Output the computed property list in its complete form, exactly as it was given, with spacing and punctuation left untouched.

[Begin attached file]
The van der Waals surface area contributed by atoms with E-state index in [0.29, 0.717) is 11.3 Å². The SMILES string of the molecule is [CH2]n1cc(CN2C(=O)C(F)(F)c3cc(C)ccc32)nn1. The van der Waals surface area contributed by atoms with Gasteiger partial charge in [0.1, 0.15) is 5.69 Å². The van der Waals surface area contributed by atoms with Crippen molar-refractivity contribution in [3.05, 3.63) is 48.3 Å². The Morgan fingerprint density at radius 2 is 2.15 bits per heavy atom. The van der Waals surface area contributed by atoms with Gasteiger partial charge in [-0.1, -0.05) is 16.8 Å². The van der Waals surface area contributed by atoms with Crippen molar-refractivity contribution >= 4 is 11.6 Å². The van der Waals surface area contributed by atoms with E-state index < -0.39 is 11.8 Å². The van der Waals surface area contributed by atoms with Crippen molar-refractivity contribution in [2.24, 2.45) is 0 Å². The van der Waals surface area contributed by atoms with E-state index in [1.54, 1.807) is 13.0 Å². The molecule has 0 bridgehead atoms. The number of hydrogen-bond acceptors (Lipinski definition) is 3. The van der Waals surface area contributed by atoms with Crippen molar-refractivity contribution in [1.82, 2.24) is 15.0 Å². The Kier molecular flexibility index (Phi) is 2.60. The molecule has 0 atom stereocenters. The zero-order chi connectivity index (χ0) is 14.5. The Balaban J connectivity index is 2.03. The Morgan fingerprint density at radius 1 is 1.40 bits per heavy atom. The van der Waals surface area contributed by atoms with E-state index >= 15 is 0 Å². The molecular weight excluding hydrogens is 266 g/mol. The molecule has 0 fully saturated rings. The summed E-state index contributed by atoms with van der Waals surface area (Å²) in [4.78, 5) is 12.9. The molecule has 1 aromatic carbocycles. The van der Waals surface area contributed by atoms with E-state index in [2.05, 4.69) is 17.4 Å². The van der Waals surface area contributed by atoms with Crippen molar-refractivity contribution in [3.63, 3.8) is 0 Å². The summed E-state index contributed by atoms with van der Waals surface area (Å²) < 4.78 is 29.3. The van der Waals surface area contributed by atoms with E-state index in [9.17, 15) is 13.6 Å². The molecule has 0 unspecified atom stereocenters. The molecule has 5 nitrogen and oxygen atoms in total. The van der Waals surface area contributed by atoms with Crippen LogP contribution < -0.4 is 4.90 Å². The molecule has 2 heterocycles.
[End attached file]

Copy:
The van der Waals surface area contributed by atoms with E-state index in [0.29, 0.717) is 11.3 Å². The SMILES string of the molecule is [CH2]n1cc(CN2C(=O)C(F)(F)c3cc(C)ccc32)nn1. The van der Waals surface area contributed by atoms with Gasteiger partial charge in [0.1, 0.15) is 5.69 Å². The van der Waals surface area contributed by atoms with Crippen molar-refractivity contribution in [3.05, 3.63) is 48.3 Å². The Morgan fingerprint density at radius 2 is 2.15 bits per heavy atom. The van der Waals surface area contributed by atoms with Gasteiger partial charge in [-0.1, -0.05) is 16.8 Å². The van der Waals surface area contributed by atoms with Crippen molar-refractivity contribution >= 4 is 11.6 Å². The van der Waals surface area contributed by atoms with E-state index < -0.39 is 11.8 Å². The van der Waals surface area contributed by atoms with Crippen molar-refractivity contribution in [2.24, 2.45) is 0 Å². The van der Waals surface area contributed by atoms with E-state index in [1.54, 1.807) is 13.0 Å². The molecule has 0 bridgehead atoms. The number of hydrogen-bond acceptors (Lipinski definition) is 3. The van der Waals surface area contributed by atoms with Crippen molar-refractivity contribution in [1.82, 2.24) is 15.0 Å². The Kier molecular flexibility index (Phi) is 2.60. The molecule has 0 atom stereocenters. The zero-order chi connectivity index (χ0) is 14.5. The Balaban J connectivity index is 2.03. The Morgan fingerprint density at radius 1 is 1.40 bits per heavy atom. The van der Waals surface area contributed by atoms with E-state index >= 15 is 0 Å². The molecular weight excluding hydrogens is 266 g/mol. The molecule has 0 fully saturated rings. The summed E-state index contributed by atoms with van der Waals surface area (Å²) in [4.78, 5) is 12.9. The molecule has 1 aromatic carbocycles. The van der Waals surface area contributed by atoms with E-state index in [2.05, 4.69) is 17.4 Å². The van der Waals surface area contributed by atoms with Crippen molar-refractivity contribution in [3.63, 3.8) is 0 Å². The summed E-state index contributed by atoms with van der Waals surface area (Å²) < 4.78 is 29.3. The van der Waals surface area contributed by atoms with E-state index in [9.17, 15) is 13.6 Å². The molecule has 0 unspecified atom stereocenters. The molecule has 5 nitrogen and oxygen atoms in total. The van der Waals surface area contributed by atoms with Crippen LogP contribution < -0.4 is 4.90 Å². The molecule has 2 heterocycles.